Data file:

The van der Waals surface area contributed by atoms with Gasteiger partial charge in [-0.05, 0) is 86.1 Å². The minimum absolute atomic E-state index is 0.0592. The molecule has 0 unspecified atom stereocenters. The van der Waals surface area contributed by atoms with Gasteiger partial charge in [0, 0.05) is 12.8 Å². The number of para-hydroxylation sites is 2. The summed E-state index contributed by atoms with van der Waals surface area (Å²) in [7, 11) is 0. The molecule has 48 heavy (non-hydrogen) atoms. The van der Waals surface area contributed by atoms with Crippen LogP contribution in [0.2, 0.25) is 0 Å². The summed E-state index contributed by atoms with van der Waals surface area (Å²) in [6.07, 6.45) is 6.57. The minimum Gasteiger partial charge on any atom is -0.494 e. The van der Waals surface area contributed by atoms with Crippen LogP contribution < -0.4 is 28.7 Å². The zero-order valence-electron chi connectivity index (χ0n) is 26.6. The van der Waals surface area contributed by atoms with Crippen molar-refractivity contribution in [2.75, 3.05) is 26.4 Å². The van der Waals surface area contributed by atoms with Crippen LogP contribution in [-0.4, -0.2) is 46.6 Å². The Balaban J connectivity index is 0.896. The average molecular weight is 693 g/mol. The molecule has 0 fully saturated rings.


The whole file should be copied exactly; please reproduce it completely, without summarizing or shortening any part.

The van der Waals surface area contributed by atoms with Gasteiger partial charge in [-0.05, 0) is 86.1 Å². The minimum absolute atomic E-state index is 0.0592. The molecule has 0 unspecified atom stereocenters. The van der Waals surface area contributed by atoms with Gasteiger partial charge in [0, 0.05) is 12.8 Å². The number of para-hydroxylation sites is 2. The summed E-state index contributed by atoms with van der Waals surface area (Å²) in [7, 11) is 0. The molecule has 48 heavy (non-hydrogen) atoms. The van der Waals surface area contributed by atoms with Crippen LogP contribution in [0.2, 0.25) is 0 Å². The summed E-state index contributed by atoms with van der Waals surface area (Å²) in [6.07, 6.45) is 6.57. The minimum Gasteiger partial charge on any atom is -0.494 e. The van der Waals surface area contributed by atoms with Crippen LogP contribution < -0.4 is 28.7 Å². The zero-order valence-electron chi connectivity index (χ0n) is 26.6. The van der Waals surface area contributed by atoms with Crippen molar-refractivity contribution in [2.75, 3.05) is 26.4 Å². The van der Waals surface area contributed by atoms with Crippen LogP contribution in [-0.4, -0.2) is 46.6 Å². The Balaban J connectivity index is 0.896. The average molecular weight is 693 g/mol. The molecule has 0 fully saturated rings.